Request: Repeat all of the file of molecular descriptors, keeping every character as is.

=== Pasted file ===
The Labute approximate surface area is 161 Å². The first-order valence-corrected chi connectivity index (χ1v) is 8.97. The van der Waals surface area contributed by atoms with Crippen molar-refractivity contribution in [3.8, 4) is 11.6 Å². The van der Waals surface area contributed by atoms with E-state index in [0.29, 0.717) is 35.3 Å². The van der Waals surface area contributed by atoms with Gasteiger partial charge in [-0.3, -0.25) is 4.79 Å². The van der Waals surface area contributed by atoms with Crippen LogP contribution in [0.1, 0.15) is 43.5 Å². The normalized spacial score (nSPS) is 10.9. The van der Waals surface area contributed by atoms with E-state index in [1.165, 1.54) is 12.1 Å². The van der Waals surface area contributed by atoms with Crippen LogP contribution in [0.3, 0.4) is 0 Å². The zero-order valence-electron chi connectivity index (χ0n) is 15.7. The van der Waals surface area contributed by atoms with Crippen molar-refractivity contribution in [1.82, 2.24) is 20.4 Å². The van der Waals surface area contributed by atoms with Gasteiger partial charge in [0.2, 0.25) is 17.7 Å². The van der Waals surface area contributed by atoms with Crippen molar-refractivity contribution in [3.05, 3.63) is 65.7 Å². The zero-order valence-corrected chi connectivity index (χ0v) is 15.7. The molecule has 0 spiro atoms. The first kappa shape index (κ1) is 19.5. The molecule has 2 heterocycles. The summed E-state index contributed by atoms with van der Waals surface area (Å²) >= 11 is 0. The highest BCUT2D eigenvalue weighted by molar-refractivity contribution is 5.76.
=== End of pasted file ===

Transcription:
The Labute approximate surface area is 161 Å². The first-order valence-corrected chi connectivity index (χ1v) is 8.97. The van der Waals surface area contributed by atoms with Crippen molar-refractivity contribution in [3.8, 4) is 11.6 Å². The van der Waals surface area contributed by atoms with E-state index in [0.29, 0.717) is 35.3 Å². The van der Waals surface area contributed by atoms with Gasteiger partial charge in [-0.3, -0.25) is 4.79 Å². The van der Waals surface area contributed by atoms with Crippen LogP contribution in [0.1, 0.15) is 43.5 Å². The normalized spacial score (nSPS) is 10.9. The van der Waals surface area contributed by atoms with E-state index in [1.165, 1.54) is 12.1 Å². The van der Waals surface area contributed by atoms with Crippen LogP contribution in [0.3, 0.4) is 0 Å². The zero-order valence-electron chi connectivity index (χ0n) is 15.7. The van der Waals surface area contributed by atoms with Crippen molar-refractivity contribution in [1.82, 2.24) is 20.4 Å². The van der Waals surface area contributed by atoms with Gasteiger partial charge in [0.2, 0.25) is 17.7 Å². The van der Waals surface area contributed by atoms with Crippen molar-refractivity contribution in [3.05, 3.63) is 65.7 Å². The zero-order valence-corrected chi connectivity index (χ0v) is 15.7. The molecule has 0 spiro atoms. The first kappa shape index (κ1) is 19.5. The molecule has 2 heterocycles. The summed E-state index contributed by atoms with van der Waals surface area (Å²) >= 11 is 0. The highest BCUT2D eigenvalue weighted by molar-refractivity contribution is 5.76.